Some kids are ready to do this by three years. Most are linguistically advanced enough to have the capacity to effectively communicate their needs and have explanatory sessions of “pee goes in potty, not pants” and the like (read that five times fast). Some could care less about soggy, stinky drawers and would much rather run amuck smelling like a sewer. Kids are weird that way. Cleanliness does not equal godliness to them—it only means they have to stop playing.
This approach is admirable. Intelligent. Patient. I have great respect for parents who continue to change poopy toddler diapers because…ew. Baby poo is one thing, guys, but toddler poo? Way too reminiscent of adult poo to be coming that close to regularly. Yes, that tiny being is my flesh and blood and everything about him is sweet and I don’t mind the drool and boogers…but if I’ve got the option of abdicating poo duty? SIGN ME UP.
And so we venture on into approach number two.
The Get it Done and Hold onto Your Knickers Approach
The people who join this camp do vary in dedication and, er, discipline. Although I begrudgingly embrace this approach, it took me weeks to get my rear in gear and commit. The general idea here is to get rid of the dipes and let the accidents happen. As they do, you let your child know what’s happening and quickly get them to the potty. Eventually, the lightbulb goes on and they make the connection. Simple. Messy. Requires parental discipline.
Many weeks before our official start date, I put O in unders and pants. We went through three pairs of jeans in about four hours. It was a nice spring day that we spent outside, so collateral damage was minimal, but it was enough to make me forsake my goal.
That’s the discipline piece. When you start potty training, you must not stop. It just doesn’t work that way. You can’t expect your child whose age you’re still counting in months to just “get it” with no discipline and dedication on your part. I made this mistake. It was silly and unrealistic…and so when the stars aligned perfectly (we had a few days of sunny weather that we could dedicate to being home) I went all in.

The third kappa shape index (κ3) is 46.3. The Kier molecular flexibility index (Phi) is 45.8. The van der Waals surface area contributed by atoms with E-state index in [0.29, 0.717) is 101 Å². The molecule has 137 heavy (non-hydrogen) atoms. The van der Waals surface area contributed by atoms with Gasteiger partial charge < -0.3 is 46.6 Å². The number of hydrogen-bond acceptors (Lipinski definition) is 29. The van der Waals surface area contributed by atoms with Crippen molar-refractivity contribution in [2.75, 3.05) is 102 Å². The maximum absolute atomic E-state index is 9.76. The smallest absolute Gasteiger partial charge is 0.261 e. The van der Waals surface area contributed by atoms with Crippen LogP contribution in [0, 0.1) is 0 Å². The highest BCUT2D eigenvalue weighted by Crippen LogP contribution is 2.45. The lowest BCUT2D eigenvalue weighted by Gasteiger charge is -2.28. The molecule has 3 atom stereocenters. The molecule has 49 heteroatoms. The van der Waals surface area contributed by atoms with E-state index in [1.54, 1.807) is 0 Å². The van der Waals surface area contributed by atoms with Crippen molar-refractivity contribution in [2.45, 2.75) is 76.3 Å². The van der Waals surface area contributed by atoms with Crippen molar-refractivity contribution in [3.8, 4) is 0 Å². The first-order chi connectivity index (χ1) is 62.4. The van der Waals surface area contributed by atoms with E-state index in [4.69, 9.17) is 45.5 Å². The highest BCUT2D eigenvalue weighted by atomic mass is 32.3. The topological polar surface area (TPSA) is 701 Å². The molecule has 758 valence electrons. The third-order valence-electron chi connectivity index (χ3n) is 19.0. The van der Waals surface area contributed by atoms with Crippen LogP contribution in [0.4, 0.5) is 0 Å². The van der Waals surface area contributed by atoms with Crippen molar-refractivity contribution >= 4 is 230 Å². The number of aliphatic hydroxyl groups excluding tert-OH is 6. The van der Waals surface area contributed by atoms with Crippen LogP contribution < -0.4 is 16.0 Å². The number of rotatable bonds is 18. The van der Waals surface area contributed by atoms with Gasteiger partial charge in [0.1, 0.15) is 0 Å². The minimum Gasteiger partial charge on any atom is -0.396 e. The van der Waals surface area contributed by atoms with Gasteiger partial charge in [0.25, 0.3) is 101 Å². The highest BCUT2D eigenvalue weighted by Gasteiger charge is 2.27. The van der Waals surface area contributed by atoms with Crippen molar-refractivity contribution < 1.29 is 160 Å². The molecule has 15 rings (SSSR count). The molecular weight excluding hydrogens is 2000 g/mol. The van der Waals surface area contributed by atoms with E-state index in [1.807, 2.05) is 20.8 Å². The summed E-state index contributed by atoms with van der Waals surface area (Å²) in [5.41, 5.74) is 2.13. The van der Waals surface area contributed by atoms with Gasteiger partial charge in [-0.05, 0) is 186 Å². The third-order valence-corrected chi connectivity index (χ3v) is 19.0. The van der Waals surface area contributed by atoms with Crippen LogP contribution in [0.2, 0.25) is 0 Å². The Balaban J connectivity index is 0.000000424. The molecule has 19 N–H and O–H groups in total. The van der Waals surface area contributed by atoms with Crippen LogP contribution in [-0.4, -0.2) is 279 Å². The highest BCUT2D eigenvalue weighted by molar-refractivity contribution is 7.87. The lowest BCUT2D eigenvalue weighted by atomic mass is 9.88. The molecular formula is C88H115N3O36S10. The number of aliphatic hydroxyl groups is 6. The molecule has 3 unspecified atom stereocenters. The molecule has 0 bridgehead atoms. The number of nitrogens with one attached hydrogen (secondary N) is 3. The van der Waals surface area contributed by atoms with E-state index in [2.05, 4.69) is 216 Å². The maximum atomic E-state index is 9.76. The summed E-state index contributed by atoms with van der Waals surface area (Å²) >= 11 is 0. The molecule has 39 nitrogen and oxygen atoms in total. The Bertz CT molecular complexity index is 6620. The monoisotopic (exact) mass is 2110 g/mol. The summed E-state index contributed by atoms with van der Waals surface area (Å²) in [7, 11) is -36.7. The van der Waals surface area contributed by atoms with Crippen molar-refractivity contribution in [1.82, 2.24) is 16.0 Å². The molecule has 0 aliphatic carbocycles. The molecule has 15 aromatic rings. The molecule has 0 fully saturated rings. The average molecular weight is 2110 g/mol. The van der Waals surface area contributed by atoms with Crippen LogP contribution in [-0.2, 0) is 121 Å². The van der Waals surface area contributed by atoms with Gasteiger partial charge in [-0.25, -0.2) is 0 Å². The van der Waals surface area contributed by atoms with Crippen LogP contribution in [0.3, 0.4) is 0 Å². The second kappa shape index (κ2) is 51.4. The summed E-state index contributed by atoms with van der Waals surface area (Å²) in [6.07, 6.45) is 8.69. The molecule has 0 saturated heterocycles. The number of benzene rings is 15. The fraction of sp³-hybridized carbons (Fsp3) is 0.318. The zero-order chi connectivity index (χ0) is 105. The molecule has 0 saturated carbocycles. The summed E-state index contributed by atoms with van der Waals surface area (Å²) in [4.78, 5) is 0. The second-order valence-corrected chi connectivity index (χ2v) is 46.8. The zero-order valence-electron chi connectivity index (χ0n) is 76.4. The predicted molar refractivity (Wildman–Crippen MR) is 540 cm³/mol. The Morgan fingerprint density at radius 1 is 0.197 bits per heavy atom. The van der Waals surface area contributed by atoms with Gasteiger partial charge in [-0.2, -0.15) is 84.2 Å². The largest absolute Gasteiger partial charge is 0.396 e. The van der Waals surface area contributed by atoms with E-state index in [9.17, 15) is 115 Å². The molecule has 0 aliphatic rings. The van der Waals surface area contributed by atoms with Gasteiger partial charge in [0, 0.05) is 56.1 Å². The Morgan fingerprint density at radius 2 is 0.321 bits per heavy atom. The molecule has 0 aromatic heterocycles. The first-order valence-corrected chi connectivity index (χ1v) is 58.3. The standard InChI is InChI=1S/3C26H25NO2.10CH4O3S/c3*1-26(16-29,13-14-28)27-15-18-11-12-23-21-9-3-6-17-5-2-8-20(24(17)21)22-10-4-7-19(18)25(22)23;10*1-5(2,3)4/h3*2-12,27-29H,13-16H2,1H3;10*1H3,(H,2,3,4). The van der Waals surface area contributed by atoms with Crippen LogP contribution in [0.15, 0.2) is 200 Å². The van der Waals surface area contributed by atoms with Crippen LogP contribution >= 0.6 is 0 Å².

Here’s a breakdown of how this went:
Day One ~
Oliver went through eight pairs of underwear on day one. Four during the day with me, and four with his daddy when I was coaching volleyball practice that evening. Daddy was disheartened. I knew day one would be rough, and I braced for a difficult day two.
Quick side note: O wears pull-ups, or “sleeping unders” as we call them, during the night. Until he begins waking up dry, that will be a battle for another day.
Day Two ~
Only four pairs of undies christened on day two—and Grandma’s shoes. Oops…but improvement was made! The end of day two was when he finally “got it.” Right before daddy got home from work, O and I were out playing on the deck and he stopped playing, looked at me, and said, “No, pee!” We proceed to run to the potty and I became absurdly excited. M&Ms were consumed, sing-song praise was lavished, kisses were planted, and great excitement abounded.
Why did he say, “No, pee!”? Because when he had accidents, I would in a panic say, “No! Stop! Let’s go to the potty!” So for those parents insistent on trading out the word “no,” I’d challenge them. Heartily. It’s a simple word, easy to learn and say for the linguistically challenged, and holds great meaning. *Steps off soapbox*